The pressures of localisation are alive and well in 2022, according to a panel of experts speaking on a recent IBC 365 webinar, Localisation for Streamers. In fact, increasing business pressures have forced broadcasters and streamers to seek out even more targeted localisation of content, in order to maximise revenues and continue to grow their user base.
Household names such as Netflix have been - if anything - even more exposed to this overall trend, as their initial market success has resulted in stagnation - and for some, reversal - of user growth, resulting in more pressure on developing markets.
Business drivers continue to emphasise localisation
An Ampere report from late 2021 illustrated the challenges faced by the industry at large, using the Netflix lens. The report noted that between Q4 2019 and Q3 2020, North American commissions accounted for 55% of Netflix Original titles, but this share fell to 45% between Q4 2020 and Q3 2021, as international investment by the streamer grew. New markets for the streamer include Poland and Turkey, where localisation is well underway, following a model established in South Korea, Mexico, and South America, where a business model of acquisition of third-party titles, small trials of local commissions and then a wider rollout of original local production has been the norm. This wider rollout was said to begin with a high proportion of movie commissions, then followed by a regular flow of TV-focused activity.
Cyrine Amor, Content commissioning analyst, Ampere Analysis noted that consumer demand itself is becoming more globalised as a result of this business process, with established English-speaking markets becoming increasingly aware of and interested in subtitled or dubbed global content, adding a further driver to the mix. “So we see that in the US and in the UK, English speaking markets that traditionally are not so accustomed to consuming overseas content there has been over 10 percentage points difference within two years, in [the viewers] watching overseas content. And similarly in a market like France, we see over five percentage points difference within two years and this type of consumption. These changes are mainly driven by SVOD subscribers, so we see that people who subscribe to streaming services are much more likely to change their attitude towards international content consumption.”
AI and ML take some of the strain
These drivers have combined to intensify pressure on content companies to improve localisation techniques and technologies to deliver more volume in a shorter time.
Alphie Larrieu, Head of Localisation, Astro Malaysia, noted that AI and ML services are offering at least some mitigation against the burgeoning volume. “The advantages of combining machine translation with actual linguists is evident when you start doing volumes. You start to see that you’re slicing your turnaround time, and you’re slicing your time to train and to coordinate with new talent, new linguists and also to pick up a lot of the ‘busy work’ that the market will attract, because of the complexity of changing from one platform to another.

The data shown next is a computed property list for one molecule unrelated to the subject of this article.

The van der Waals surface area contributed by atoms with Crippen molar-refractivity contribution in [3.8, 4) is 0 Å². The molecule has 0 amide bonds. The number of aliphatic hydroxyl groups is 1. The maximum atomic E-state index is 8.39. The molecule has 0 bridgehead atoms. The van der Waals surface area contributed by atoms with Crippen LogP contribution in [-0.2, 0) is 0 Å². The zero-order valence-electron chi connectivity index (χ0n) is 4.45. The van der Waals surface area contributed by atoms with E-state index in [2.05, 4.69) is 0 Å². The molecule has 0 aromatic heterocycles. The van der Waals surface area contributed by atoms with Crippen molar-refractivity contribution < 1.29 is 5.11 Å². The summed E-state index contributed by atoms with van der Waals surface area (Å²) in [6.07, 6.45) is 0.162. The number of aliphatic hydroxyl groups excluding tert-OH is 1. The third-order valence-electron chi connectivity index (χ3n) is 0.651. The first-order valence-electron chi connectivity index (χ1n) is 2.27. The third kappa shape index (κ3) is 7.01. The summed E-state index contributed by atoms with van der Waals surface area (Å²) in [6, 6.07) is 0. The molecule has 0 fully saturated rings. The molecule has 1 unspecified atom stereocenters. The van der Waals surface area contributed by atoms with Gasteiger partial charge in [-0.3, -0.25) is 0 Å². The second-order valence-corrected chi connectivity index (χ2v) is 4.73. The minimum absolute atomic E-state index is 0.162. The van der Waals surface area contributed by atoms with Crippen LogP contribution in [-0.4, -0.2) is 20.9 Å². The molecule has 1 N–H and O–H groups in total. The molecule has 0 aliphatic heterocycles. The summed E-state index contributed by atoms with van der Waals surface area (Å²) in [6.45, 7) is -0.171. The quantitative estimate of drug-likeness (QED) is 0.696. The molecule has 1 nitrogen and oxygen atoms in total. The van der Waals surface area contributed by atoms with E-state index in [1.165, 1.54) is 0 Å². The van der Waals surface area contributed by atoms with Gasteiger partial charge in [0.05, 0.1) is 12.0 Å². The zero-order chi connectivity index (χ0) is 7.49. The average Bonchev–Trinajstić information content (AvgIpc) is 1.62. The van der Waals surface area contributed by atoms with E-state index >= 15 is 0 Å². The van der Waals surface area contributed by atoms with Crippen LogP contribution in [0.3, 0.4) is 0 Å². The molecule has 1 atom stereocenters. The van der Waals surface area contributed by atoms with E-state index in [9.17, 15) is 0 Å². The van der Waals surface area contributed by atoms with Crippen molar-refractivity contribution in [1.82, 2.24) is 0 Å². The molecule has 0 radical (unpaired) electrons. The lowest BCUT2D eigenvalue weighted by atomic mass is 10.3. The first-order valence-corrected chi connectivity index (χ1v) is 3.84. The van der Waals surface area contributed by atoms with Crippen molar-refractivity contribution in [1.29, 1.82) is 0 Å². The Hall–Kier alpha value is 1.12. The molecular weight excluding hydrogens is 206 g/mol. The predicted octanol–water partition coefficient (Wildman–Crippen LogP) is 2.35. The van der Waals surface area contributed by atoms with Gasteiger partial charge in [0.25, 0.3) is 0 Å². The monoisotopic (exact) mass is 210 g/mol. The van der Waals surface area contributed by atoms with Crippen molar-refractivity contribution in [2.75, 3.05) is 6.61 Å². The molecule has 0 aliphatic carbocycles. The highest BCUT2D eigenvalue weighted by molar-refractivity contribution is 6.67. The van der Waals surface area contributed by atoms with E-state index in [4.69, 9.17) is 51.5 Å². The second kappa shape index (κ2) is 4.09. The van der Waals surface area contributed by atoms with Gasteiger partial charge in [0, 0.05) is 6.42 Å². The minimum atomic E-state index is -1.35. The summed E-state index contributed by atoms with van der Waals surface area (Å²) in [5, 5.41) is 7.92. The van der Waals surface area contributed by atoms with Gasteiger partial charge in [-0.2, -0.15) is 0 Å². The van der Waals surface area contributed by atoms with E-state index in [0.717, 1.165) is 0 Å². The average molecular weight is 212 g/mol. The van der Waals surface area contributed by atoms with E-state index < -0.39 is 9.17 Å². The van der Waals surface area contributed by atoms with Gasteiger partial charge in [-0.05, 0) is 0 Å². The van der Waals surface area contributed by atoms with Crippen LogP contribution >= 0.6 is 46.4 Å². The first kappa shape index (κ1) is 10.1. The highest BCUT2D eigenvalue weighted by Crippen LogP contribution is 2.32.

“We do our own house masters as a broadcaster and then we redo a new cut for our OTT platform, then we do a new cut influenced by things like compliance because there are strict laws [in Malaysia]. In this region it’s not uncommon for there to be a whole list of things that we will not show on air, but we will on internet, because there’s a grey area which gives added engagement for our subscribers and our younger audience who want to see the real cut. This all means that we have to do it quickly, the more we can automate and get it through the door [the more likely we are to] beat the pirates.”
Additional metadata a core requirement
Inevitably, when working in a digital environment, it’s not simply a matter of translating the main dialogue, but of capturing as much of the other data points in a section of video as metadata so they can be translated too. Things such as street signs, smartphone messages and book titles all need to be captured if possible, adding exponentially to the challenge - as Mazin Al-Jumaili, ZOO Digital puts it - of ‘glossariasation’. “When we’re getting a full first script, or a first cut of a TV show or movie, we’ll receive as much material from the content provider as possible, that highlights a lot of these sorts of elements, and we can document them and then provide that documentation, that glossarisation. During that initial transcription, you’re actually capturing as much metadata as possible that’s associated with that media, so that the ‘glossariasation’ of anything that’s an on-screen text or graphic can be localised.”
While automation technologies in general are improving the turnaround times possible for localising content, many key pain points still stand out - such as the management of versioning in short turnaround projects such as episodic weeklies. Another key pain point is around dubbing, where the requirement to have a global cast of actors available at short notice to dub localised versions is still broadly unavoidable, even with advances in AI tools.
While the localisation market is evolving at a rapid pace, it is clear that there will be much more required of the sector in the coming years, as SVOD players refine their regional offerings and business models. This dynamic sector is certainly set to be a key bellwether throughout 2022 and beyond.
For the full debate and more detailed metrics, themes and talking points, watch the IBC 365 webinar, Localisation for Streamers now.